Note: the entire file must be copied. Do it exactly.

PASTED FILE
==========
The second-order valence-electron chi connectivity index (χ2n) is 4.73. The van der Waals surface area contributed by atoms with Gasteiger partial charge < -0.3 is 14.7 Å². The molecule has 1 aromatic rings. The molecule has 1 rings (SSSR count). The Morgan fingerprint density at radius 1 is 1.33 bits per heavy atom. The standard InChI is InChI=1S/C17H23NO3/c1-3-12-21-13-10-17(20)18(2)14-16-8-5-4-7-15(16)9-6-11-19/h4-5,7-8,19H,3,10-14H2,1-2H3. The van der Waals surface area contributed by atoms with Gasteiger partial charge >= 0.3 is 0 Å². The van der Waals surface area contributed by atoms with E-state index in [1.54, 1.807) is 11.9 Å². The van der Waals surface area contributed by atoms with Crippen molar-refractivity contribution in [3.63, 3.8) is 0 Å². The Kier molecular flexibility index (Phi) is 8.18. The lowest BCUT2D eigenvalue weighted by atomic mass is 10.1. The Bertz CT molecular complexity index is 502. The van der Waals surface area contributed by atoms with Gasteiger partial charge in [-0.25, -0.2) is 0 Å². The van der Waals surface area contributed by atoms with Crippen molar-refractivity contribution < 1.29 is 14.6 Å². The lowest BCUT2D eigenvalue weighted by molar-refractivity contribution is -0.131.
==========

The second-order valence-electron chi connectivity index (χ2n) is 4.73. The van der Waals surface area contributed by atoms with Gasteiger partial charge < -0.3 is 14.7 Å². The molecule has 1 aromatic rings. The molecule has 1 rings (SSSR count). The Morgan fingerprint density at radius 1 is 1.33 bits per heavy atom. The standard InChI is InChI=1S/C17H23NO3/c1-3-12-21-13-10-17(20)18(2)14-16-8-5-4-7-15(16)9-6-11-19/h4-5,7-8,19H,3,10-14H2,1-2H3. The van der Waals surface area contributed by atoms with Gasteiger partial charge >= 0.3 is 0 Å². The van der Waals surface area contributed by atoms with E-state index in [1.54, 1.807) is 11.9 Å². The van der Waals surface area contributed by atoms with Crippen molar-refractivity contribution in [3.63, 3.8) is 0 Å². The Kier molecular flexibility index (Phi) is 8.18. The lowest BCUT2D eigenvalue weighted by atomic mass is 10.1. The Bertz CT molecular complexity index is 502. The van der Waals surface area contributed by atoms with Gasteiger partial charge in [-0.25, -0.2) is 0 Å². The van der Waals surface area contributed by atoms with Crippen molar-refractivity contribution < 1.29 is 14.6 Å². The lowest BCUT2D eigenvalue weighted by molar-refractivity contribution is -0.131.